I am trying to understand how much electricity can be sent over the long-distance high voltage interconnects in the US (not sure if this is what is more relevant to me -- the context of the question is about trying to understand what are the most energy-intensive applications the US electricity grid could support, eg steel production at scale and unprecently large data centers).

My understanding is that typical high-voltage lines for long transmission operate at 155,000 to 765,000 volts and 700A, though could in theory support 4000A.

This means that each line can carry between 100MW and 3GW. Is my reasoning correct? Where can I find better references for the voltage and maximum amperage of transmission lines? Is it typical to have more than one line running in parallel, and how many if so?

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    \$\begingroup\$ @manassehkatz-Moving2Codidact thanks, I tried making this more specific. Is my edit helpful? \$\endgroup\$ Apr 2 at 18:19
  • \$\begingroup\$ Yes, that helps. As a general comment but not exactly an answer, I would note that in the past many industries have developed near inexpensive electric power. In particular, aluminum production has historically been centered around hydroelectric power generation. \$\endgroup\$ Apr 2 at 18:23

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Simple: as much as it's designed for.

Extant examples can be pointed to, but they're just that, examples; they aren't at all fundamental design limits, nor of technology, material or physics.

These examples don't seem very interesting, or useful.

The thing is, we don't simply transmit power for the sake of transmitting power.

We do it because it's the most economical solution, given possible alternatives: including transporting the fuel to a generator somewhere else, or building different types of generation capacity, which encompasses many kinds of tradeoffs.

The resulting solution ultimately affects cost to the end user, which in turn affects what amount and kind of users will settle in or leave the areas fed by that link. Sometimes this isn't a big deal (electrical costs might pale in comparison with other costs of living in an area, which both trade off against general profitability of business in that area), other times it's more of a core requirement (e.g., the predominant operating expense for aluminum smelters is electricity, so they are often placed near cheap and stable sources like hydroelectric).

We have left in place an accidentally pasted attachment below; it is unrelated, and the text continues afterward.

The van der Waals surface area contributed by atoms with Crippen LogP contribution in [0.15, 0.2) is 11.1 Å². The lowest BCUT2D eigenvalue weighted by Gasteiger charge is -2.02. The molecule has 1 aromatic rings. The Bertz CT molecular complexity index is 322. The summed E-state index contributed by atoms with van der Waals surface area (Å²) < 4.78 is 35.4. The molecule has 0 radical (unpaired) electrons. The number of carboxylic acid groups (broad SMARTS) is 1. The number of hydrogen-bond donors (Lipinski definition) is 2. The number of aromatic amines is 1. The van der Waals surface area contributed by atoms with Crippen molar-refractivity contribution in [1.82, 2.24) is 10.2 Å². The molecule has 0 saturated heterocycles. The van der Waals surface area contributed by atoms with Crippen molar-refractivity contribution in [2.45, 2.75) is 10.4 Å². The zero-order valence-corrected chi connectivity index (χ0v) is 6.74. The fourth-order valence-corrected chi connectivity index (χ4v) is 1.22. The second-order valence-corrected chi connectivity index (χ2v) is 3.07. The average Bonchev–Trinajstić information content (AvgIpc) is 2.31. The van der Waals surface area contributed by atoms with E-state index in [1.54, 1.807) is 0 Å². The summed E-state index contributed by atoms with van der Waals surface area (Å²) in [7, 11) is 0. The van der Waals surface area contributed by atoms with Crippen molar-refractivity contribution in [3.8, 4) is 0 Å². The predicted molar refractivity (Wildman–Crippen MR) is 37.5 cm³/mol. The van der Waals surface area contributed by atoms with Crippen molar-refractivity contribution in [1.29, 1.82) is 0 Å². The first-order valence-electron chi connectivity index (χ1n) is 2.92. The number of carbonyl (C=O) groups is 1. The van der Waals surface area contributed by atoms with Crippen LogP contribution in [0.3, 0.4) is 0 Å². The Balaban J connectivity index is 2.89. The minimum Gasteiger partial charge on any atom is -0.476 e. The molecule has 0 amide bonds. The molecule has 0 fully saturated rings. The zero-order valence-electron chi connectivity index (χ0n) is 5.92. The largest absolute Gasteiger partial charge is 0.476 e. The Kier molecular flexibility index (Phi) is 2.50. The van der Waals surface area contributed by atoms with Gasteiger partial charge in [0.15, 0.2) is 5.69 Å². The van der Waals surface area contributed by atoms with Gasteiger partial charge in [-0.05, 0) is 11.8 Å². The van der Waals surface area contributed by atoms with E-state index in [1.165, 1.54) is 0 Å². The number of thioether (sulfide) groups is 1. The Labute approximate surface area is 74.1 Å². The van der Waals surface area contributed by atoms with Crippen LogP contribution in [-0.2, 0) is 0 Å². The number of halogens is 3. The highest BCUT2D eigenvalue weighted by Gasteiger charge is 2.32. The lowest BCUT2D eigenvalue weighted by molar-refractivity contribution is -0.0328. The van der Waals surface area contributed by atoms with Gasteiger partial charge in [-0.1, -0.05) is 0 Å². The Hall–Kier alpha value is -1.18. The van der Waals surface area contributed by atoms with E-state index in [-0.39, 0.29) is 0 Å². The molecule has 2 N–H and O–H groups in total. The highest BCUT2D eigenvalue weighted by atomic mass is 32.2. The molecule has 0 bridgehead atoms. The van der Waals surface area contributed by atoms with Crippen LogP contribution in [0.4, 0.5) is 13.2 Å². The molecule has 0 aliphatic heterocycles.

So the overall problem can become quite involved. And the solution evolves over time: it is a dynamical system extending far beyond mere voltage and current.

The important take-away is that these are complex systems, with myriad stakeholders, and design cycles are quite long indeed -- intentionally so, because they are large and expensive projects, they can't be started half-heartedly, they certainly can't be moved or scrapped on a whim,

I don't know for what purpose you're asking this question, but it seems the sheer capacity of a line isn't a very interesting question. What's really interesting is what drives that choice of line: why it was built, what's at the ends, and what alternatives exist.

There are more than just AC interconnects, as well: HVDC interconnects are a common and powerful solution to long-distance transmission. The largest in the world deliver 10GW or so (Xilin Hot to Taizhou in China, if I've not skipped one; see https://en.wikipedia.org/wiki/List_of_HVDC_projects). As mentioned, fuel can move as well: whether via gas pipeline, traincars of coal, or other means; there are even water transmission pipelines, in certain mountain hydro dam projects, which could be considered interconnects of a sort (albeit usually one way, and very special purpose; there are however bidirectional cases, where a reservoir is used to buffer energy capacity throughout the day). These are national and international scales of power transmission -- likely a nation or federation chooses multiple of methods to meet their energy and fuel exchange needs, and the ratio of them, and the resulting size of pipelines, transmission lines, and other infrastructure, varies accordingly.


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